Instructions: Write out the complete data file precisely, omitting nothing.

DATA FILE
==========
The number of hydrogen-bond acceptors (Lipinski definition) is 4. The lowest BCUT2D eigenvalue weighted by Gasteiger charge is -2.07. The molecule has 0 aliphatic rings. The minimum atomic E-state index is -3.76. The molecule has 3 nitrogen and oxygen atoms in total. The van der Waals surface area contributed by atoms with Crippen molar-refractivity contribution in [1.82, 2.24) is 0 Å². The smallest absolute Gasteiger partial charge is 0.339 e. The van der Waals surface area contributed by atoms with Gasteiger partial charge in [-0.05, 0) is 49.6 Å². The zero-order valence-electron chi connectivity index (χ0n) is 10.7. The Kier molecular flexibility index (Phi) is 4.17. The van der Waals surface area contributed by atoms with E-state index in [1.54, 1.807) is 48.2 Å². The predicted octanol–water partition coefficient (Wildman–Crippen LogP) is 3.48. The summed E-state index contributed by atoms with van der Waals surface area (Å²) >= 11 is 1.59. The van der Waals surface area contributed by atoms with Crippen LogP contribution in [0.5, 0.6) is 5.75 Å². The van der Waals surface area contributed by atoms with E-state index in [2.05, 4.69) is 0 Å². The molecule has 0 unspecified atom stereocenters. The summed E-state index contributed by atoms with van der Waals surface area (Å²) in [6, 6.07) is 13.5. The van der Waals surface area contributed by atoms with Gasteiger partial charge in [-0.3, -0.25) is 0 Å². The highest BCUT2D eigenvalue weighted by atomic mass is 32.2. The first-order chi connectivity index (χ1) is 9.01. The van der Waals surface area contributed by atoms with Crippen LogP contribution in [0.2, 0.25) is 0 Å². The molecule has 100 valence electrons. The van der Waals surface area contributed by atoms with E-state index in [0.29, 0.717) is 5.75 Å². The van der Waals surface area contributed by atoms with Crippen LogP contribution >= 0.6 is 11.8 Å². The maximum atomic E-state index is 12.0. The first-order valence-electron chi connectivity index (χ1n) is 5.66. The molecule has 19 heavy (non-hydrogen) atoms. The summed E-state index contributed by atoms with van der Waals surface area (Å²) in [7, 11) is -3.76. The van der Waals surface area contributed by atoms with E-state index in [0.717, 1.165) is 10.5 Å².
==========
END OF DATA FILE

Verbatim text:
The number of hydrogen-bond acceptors (Lipinski definition) is 4. The lowest BCUT2D eigenvalue weighted by Gasteiger charge is -2.07. The molecule has 0 aliphatic rings. The minimum atomic E-state index is -3.76. The molecule has 3 nitrogen and oxygen atoms in total. The van der Waals surface area contributed by atoms with Crippen molar-refractivity contribution in [1.82, 2.24) is 0 Å². The smallest absolute Gasteiger partial charge is 0.339 e. The van der Waals surface area contributed by atoms with Gasteiger partial charge in [-0.05, 0) is 49.6 Å². The zero-order valence-electron chi connectivity index (χ0n) is 10.7. The Kier molecular flexibility index (Phi) is 4.17. The van der Waals surface area contributed by atoms with E-state index in [1.54, 1.807) is 48.2 Å². The predicted octanol–water partition coefficient (Wildman–Crippen LogP) is 3.48. The summed E-state index contributed by atoms with van der Waals surface area (Å²) >= 11 is 1.59. The van der Waals surface area contributed by atoms with Crippen LogP contribution in [0.5, 0.6) is 5.75 Å². The van der Waals surface area contributed by atoms with E-state index in [2.05, 4.69) is 0 Å². The molecule has 0 unspecified atom stereocenters. The summed E-state index contributed by atoms with van der Waals surface area (Å²) in [6, 6.07) is 13.5. The van der Waals surface area contributed by atoms with Gasteiger partial charge in [-0.3, -0.25) is 0 Å². The highest BCUT2D eigenvalue weighted by atomic mass is 32.2. The first-order chi connectivity index (χ1) is 9.01. The van der Waals surface area contributed by atoms with Crippen LogP contribution in [0.2, 0.25) is 0 Å². The molecule has 100 valence electrons. The van der Waals surface area contributed by atoms with E-state index in [0.29, 0.717) is 5.75 Å². The van der Waals surface area contributed by atoms with Crippen LogP contribution >= 0.6 is 11.8 Å². The maximum atomic E-state index is 12.0. The first-order valence-electron chi connectivity index (χ1n) is 5.66. The molecule has 19 heavy (non-hydrogen) atoms. The summed E-state index contributed by atoms with van der Waals surface area (Å²) in [7, 11) is -3.76. The van der Waals surface area contributed by atoms with E-state index in [0.717, 1.165) is 10.5 Å².